I have mentioned stargazing several times, as a great family camping activity that is interesting for adults and kids. Luckily, for those of us who are not exactly experts when it comes to astronomy, National Geographic released a new book this month that helps you find all kinds of interesting constellations and deep-space objects in the sky. The Backyard Guide to the Night Sky, written by veteran reporter Howard Schneider, walks you through everything you need to know about getting started in astronomy, from choosing the right kind of binoculars to the green flashes and zodiacal light that you can look for as the sun sets on the horizon.
The book is heavily illustrated, with a number of star charts and diagrams that orient you to the night sky and help you find interesting objects. My favorite chapter is “Five Coolest Things in the Sky” which talks about Polaris and The Big Dipper, Venus, the Perseid Meteor Shower, The Pleiades, and the Andromeda Galaxy. We are going to spend a lot of time in this chapter, while we get accustomed to finding objects in the sky, and particularly on the Perseids, which peak on August 12.
Best viewing times is one of the great pieces of information that the Backyard Guide to the Night Sky provides for objects, like planets and constellations. This is very helpful when planning a camping trip, because you can pick a number of objects to find, based on the time of year. It’s also very helpful about telling you what you can expect to see, with different types of equipment.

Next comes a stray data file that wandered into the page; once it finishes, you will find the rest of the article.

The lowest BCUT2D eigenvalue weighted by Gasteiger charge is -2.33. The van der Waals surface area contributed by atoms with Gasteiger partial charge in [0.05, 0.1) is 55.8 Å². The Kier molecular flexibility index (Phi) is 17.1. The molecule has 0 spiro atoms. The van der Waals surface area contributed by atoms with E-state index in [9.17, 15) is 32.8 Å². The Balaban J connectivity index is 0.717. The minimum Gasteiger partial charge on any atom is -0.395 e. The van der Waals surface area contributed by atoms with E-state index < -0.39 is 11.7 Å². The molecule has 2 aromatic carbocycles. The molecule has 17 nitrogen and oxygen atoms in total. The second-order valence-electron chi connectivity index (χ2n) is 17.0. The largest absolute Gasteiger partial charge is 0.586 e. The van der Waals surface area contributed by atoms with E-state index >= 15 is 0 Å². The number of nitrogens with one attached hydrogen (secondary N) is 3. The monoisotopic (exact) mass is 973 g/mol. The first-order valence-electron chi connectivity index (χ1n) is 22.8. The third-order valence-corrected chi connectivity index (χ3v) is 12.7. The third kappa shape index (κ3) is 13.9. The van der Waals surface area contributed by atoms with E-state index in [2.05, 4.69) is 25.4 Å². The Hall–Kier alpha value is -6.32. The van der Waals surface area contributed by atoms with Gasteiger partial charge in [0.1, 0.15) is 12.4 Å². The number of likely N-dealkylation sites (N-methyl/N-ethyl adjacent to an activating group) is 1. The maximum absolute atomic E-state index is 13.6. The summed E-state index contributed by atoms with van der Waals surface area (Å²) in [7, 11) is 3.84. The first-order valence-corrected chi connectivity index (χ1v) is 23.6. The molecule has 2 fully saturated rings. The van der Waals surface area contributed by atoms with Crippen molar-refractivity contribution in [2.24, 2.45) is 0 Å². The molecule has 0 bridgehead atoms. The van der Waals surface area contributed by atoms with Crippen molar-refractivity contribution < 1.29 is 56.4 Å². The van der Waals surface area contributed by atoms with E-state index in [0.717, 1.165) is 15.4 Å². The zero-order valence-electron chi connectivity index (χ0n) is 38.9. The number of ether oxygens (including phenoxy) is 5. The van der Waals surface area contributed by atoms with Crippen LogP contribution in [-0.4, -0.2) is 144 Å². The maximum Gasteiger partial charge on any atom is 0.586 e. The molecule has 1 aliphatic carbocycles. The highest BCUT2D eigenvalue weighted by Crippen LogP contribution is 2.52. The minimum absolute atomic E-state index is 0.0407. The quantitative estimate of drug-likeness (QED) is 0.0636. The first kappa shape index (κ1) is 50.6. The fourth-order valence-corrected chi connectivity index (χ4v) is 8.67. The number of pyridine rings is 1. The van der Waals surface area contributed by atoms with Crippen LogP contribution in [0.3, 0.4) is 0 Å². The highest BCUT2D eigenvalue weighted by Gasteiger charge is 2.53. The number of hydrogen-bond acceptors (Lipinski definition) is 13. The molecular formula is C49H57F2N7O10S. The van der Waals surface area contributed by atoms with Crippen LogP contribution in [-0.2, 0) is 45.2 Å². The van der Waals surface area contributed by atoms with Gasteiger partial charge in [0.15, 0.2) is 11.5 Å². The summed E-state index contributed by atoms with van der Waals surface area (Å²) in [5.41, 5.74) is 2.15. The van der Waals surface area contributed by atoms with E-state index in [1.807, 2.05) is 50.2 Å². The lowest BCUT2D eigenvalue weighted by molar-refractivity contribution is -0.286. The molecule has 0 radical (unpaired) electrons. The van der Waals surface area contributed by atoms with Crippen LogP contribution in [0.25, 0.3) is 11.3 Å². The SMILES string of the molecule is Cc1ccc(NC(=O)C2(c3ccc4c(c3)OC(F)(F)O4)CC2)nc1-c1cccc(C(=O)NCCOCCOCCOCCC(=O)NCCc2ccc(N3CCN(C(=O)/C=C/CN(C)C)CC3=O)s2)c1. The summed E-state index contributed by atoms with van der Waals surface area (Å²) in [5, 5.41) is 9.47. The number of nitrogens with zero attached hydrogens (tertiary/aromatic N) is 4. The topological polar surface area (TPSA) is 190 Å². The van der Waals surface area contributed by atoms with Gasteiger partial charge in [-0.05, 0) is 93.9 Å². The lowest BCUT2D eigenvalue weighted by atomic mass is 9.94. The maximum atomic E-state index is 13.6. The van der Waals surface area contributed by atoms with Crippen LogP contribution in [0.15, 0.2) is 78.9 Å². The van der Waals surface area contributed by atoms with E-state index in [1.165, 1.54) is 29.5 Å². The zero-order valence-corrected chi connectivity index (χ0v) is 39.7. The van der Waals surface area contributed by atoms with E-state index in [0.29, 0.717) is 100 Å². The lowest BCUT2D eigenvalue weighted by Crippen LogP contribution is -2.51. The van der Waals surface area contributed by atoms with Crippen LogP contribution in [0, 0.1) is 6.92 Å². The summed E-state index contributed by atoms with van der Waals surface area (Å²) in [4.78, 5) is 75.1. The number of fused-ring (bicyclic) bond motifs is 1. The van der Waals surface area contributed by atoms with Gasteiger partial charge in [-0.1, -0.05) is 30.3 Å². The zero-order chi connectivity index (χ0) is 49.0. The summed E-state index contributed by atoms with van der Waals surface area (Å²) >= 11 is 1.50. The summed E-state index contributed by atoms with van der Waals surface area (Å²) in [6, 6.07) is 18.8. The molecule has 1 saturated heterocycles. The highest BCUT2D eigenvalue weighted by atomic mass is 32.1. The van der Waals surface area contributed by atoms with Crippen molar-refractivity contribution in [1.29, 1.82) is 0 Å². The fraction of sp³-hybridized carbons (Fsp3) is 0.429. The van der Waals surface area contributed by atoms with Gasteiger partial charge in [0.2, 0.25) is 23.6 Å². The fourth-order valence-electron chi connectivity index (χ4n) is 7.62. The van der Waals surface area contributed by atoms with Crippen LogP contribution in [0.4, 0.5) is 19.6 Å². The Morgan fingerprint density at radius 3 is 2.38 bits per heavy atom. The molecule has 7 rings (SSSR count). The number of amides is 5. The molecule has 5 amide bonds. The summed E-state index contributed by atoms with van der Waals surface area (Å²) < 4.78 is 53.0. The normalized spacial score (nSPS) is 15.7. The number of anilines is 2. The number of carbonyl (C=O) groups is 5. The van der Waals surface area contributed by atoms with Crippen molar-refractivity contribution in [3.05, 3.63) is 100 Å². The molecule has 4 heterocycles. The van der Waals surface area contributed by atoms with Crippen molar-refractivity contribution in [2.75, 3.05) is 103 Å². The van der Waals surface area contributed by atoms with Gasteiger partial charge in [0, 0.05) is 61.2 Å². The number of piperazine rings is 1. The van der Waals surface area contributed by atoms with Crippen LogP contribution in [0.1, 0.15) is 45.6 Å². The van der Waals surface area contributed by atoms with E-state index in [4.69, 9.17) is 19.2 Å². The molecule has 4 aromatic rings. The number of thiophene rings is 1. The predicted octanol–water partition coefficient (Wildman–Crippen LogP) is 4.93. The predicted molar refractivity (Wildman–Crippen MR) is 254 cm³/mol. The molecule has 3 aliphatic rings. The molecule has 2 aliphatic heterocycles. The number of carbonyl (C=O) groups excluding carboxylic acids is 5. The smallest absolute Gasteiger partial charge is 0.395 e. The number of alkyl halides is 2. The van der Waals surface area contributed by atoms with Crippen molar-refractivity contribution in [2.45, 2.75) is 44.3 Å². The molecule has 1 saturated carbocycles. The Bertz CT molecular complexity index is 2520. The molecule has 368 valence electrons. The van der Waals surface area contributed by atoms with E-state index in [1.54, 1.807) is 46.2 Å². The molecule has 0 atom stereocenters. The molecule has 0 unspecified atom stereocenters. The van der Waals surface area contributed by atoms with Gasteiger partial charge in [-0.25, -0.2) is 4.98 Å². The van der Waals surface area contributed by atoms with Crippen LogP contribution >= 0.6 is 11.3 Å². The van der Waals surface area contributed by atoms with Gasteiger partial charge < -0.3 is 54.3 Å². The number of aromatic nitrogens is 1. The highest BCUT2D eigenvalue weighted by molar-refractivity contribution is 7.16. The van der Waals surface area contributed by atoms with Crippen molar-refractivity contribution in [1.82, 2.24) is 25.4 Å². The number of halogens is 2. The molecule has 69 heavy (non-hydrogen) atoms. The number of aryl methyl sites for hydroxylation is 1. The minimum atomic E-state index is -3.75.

Mars can be seen with the naked eye, but its apparent size and brightness vary markedly during its 687-day orbit. Binoculars will show its reddish color, but a telescope of modest size – a 5-inch refractor or 8-inch reflector – will reveal the planet’s details.
This is the kind of real-world information that the book provides, which makes planning family camping activities easier. That Mars is called the “red planet” didn’t make any sense to our children until they saw it through a set of binoculars. It’s this kind of discovery that makes astronomy an interesting activity for kids and adults, and there is no better place to practice it than in the backcountry.
The Backyard Guide to the Night Sky is available directly from National Geographic, or your favorite book retailer.
The book is somewhat generic in the “how-to” sections, but the star charts only cover the northern hemisphere.
Hi Melynda – that’s a great post, I think the Night Sky Star Wheel will be a great companion to the book!
Looks like a great book; we might have to add it to our library. National Geographic can usually be trusted to put out great materials.
I love stargazing and now that I live in Montana I have plenty of darkness to enjoy the night sky. We are more fall/winter/spring stargazers in our family since it gets dark so late in the summer.
I added a link to your post to my post on stargazing. http://www.yourwildchild.com/blog1.php/2009/06/15/nocturnal-activities-stargazing
Thanks, John – we’re going to give it a try and see if we can spot any.
I have vivid memories of camping as a kid, sleeping under the summer stars, and seeing many, many meteors.
The Perseids do peak on August 12th, but there are several other showers going on now and into late August. Go out any dark night for the next few weeks and you’ll see at least a half-dozen meteors per hour.